Uveal melanoma (UM) is the most common primary intraocular malignancy in adults with an incidence of 7-10/ million and has a predilection for hematogenous dissemination to the liver. Despite improvements in diagnosis and treatment of this intraocular tumor, there has not been a change in survival in the past decades. There is no effective treatment for liver metastases resulting in tumor-related death in about 45% of UM patients within 15 years after the initial diagnosis. Uveal melanoma usually arises ‘de novo’ from melanocytes derived from neural crest cells that have migrated to the epidermis and uveal tract during embryogenesis. Intraocular melanoma may arise in the choroid (70-80%), ciliary body (10-20%) and iris (5-10%). Iris melanomas are the least common and tend to present at a smaller size, probably because pigmented lesions of the iris are usually visible to the patient. Iris melanomas can cause drainage angle blockage and secondary elevation of the intraocular pressure.4 Melanomas located in the ciliary body are associated with a high metastatic potential. Choroidal melanomas compromise the majority and grow subretinal in a discoid, dome-shaped or mushroom-shaped pattern. The diagnosis is based on the clinical appearance of the tumor on ophthalmic examination. Ancillary tests include (Doppler-) ultrasonography, transillumination, fluorescein angiography and optical coherence tomography. For the diagnosis of melanoma, biopsy is reserved for tumors of uncertain origin. Conversely, tumor biopsy gains territory in vision-sparing therapies for cytogenetic analysis providing risk assessment of metastatic disease. Upon diagnosis of the primary tumor, patients are screened for metastases by liver enzyme tests and liver ultrasound. At time of diagnosis less than 2% of the patients have detectable metastases.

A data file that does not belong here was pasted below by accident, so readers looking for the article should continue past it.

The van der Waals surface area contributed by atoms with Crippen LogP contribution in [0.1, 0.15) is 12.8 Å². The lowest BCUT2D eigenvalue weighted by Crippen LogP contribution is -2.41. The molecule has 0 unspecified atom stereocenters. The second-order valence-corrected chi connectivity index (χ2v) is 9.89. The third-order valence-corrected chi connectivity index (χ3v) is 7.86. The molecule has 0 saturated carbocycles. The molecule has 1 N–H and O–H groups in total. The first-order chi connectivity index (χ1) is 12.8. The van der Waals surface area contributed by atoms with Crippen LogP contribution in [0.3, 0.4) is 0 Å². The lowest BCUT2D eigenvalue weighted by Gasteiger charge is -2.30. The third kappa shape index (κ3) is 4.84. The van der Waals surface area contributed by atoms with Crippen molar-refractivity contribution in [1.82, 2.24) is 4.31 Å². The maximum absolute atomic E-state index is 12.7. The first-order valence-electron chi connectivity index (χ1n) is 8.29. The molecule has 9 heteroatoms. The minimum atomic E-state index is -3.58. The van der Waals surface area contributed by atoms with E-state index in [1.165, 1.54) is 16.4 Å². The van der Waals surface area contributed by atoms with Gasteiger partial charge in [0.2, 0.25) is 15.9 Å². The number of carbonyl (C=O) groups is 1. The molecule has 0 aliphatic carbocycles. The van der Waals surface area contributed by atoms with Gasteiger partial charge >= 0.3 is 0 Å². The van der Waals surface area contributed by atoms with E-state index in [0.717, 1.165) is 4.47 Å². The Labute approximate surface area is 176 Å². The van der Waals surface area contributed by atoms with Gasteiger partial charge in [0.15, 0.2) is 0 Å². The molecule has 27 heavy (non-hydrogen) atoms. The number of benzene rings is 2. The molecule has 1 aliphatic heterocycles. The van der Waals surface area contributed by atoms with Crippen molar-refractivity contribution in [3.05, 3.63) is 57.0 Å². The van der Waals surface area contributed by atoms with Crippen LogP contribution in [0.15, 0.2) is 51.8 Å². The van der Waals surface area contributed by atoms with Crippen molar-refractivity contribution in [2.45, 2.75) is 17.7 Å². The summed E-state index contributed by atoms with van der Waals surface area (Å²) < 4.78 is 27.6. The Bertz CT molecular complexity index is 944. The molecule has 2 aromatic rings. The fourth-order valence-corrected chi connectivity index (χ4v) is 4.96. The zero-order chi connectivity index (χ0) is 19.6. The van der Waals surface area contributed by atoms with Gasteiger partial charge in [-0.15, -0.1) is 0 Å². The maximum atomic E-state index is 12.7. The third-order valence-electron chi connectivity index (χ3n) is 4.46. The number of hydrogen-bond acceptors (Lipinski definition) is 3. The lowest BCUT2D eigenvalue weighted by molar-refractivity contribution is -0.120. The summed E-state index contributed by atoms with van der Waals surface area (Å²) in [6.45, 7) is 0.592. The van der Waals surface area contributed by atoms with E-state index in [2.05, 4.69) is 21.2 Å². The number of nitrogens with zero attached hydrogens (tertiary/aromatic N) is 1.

|Qualification||Doctor of Philosophy|
|Publication status||Published - 2010|